Stef Storms and Maarten Van Mol, volunteers for Wetswinkel, an initiative run by law students which provides free legal advice to tenants in Leuven, emphasise that by law, landlords may only reject applicants on specific grounds. For instance, they are not allowed to inquire about the ethnicity of potential candidates, nor can they ask whether candidates are divorced.
'That's decidedly not what's supposed to happen', says Devillé. 'When students suspect their foreign surname to be the cause of the lack of response, we sometimes make interns call those landlords, sort of as an in-field test.' A Kotlabel was also revoked from a landlord after multiple complaints were issued regarding their behaviour and language towards international tenants.
Renting via Facebook is discouraged
Another issue is that the accelerated saturation of the housing market indirectly pushes international students towards advertisements on Facebook. Members of Facebook groups dedicated to renting rooms are, however, urged to always be on the lookout for scams. Many false advertisements are placed by impostors, trying to lure unknowing students into a trap.
International students are a lot more susceptible to this scam technique, since they often aren't able to visit the advertised room in person before signing their contract. Devillé therefore advises against renting student accommodations through Facebook, although she understands that student seek out these alternatives in light of the general shortage of available rental properties.
Expansion into the periphery as a last resort for the middle class
Lambié acknowledges that the scarcity on the housing market goes hand in hand with discrimination. According to her, that's just how the market works: 'The bigger the supply compared to the demand, the fewer options a landlord has.'
'Should the supply for all types of housing increase, there'd probably be no more room for discrimination. The reality, however, is different', emphasises Lambié. 'These problems aren't just there for international students, but for all tenants in vulnerable positions.'
'The main problem in Leuven is still affordability'
Kathleen Lambié, department leader of Building and Living City of Leuven
Besides, the city has to keep the regular residents in mind, too: 'The shortage of student rooms is part of a bigger urban development context. Aside from students, we have to keep an eye out for groups like social tenants. Striking the right balance is proving to be more and more difficult as time passes.'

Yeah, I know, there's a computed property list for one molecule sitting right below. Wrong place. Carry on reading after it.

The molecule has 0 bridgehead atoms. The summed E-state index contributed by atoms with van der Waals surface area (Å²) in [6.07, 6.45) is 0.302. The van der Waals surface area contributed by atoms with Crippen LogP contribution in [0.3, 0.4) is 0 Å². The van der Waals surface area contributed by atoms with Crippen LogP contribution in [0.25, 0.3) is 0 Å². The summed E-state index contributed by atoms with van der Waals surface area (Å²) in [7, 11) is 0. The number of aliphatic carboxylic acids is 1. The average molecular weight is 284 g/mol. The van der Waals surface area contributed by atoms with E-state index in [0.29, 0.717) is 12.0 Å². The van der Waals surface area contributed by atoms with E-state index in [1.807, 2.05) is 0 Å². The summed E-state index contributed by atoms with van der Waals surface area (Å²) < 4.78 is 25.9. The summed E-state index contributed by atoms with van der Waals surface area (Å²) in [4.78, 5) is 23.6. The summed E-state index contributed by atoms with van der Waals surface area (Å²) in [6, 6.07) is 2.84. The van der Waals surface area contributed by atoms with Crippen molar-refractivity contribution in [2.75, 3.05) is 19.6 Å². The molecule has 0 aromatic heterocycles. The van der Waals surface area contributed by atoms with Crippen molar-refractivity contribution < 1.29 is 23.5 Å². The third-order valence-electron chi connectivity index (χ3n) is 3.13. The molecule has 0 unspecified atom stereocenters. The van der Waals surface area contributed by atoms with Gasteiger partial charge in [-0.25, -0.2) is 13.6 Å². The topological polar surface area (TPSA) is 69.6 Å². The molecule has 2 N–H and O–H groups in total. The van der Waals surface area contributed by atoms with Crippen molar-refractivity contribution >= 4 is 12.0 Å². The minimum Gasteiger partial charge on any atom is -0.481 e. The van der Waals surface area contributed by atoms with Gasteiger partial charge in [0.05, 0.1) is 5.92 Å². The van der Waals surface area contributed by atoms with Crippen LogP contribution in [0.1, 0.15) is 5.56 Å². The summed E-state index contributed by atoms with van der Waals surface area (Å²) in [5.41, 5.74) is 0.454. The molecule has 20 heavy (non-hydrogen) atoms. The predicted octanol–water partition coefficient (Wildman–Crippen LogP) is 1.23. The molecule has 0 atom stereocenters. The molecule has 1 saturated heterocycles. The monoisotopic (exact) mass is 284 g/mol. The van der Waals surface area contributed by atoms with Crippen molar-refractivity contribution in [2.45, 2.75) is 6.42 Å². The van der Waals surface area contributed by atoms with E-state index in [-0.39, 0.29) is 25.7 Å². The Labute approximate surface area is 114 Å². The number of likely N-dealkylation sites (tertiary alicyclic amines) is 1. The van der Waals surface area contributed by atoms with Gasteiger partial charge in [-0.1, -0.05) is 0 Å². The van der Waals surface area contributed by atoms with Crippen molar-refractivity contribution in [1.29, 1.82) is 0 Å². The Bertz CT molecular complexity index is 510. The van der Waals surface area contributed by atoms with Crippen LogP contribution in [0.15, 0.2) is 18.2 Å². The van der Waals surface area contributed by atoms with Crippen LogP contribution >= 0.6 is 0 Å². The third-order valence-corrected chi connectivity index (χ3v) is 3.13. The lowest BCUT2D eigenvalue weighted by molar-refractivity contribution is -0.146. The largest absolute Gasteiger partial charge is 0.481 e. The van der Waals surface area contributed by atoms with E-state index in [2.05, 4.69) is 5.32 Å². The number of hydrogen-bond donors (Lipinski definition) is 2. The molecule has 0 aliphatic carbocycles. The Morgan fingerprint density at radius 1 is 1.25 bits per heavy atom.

'It's a good thing that democratisation has allowed more people to access higher education system, but in terms of capacity we're reaching the literal limits of our city', Lambié continues.
'The main problem in Leuven is still affordability', Lambié poses. Veto's survey seems to confirm this as well: less than ten percent of the respondents thinks that student housing is cheaper in Leuven as compared to their home country.
The city and its university's approach to broaden the supply of student rooms is multi-faceted. Lambié explains that the focus lies mainly on carrying out large-scale projects, with expansion into the city's periphery, as to utilise space as efficiently as possible. The mayor of Tienen, Katrien Partyka, also told VRT NWS earlier this year that there are multiple projects currently in the pipeline to create more student accommodation in her city.
In addition, the residences owned by the university reserve a fixed percentage of rooms for international students. The agreements between construction developers and the university contain similar clauses.
'In practice, the city council only grants planning permission if there's an agreement with KU Leuven'
Kathleen Lambié, department leader of Building and Living City of Leuven
Those agreements specify how many rooms the
new buildings are to contain, the proportion of basic and so-called 'comfort'
rooms, and how many of the rooms are to be reserved for international students.
'It's not a regulatory requirement (yet), but in practice the city’s municipal executive only grants building permits for the reallocation of properties into student housing or for a demolition in order to construct new student houses if a partnership agreement has been concluded between the project developers and KU Leuven. This is, after all, the only way the city can guarantee the affordability of student rooms', Lambié concludes.
(*) Though this small survey only represents the ten thousand international students the university welcomes every year to a limited extent, Veto received numerous personal testimonies that confirm the alleged unfavourable treatment of international students cannot be entirely explained through differences in strictly economic factors alone.
(*) Sofia is a fictitious name.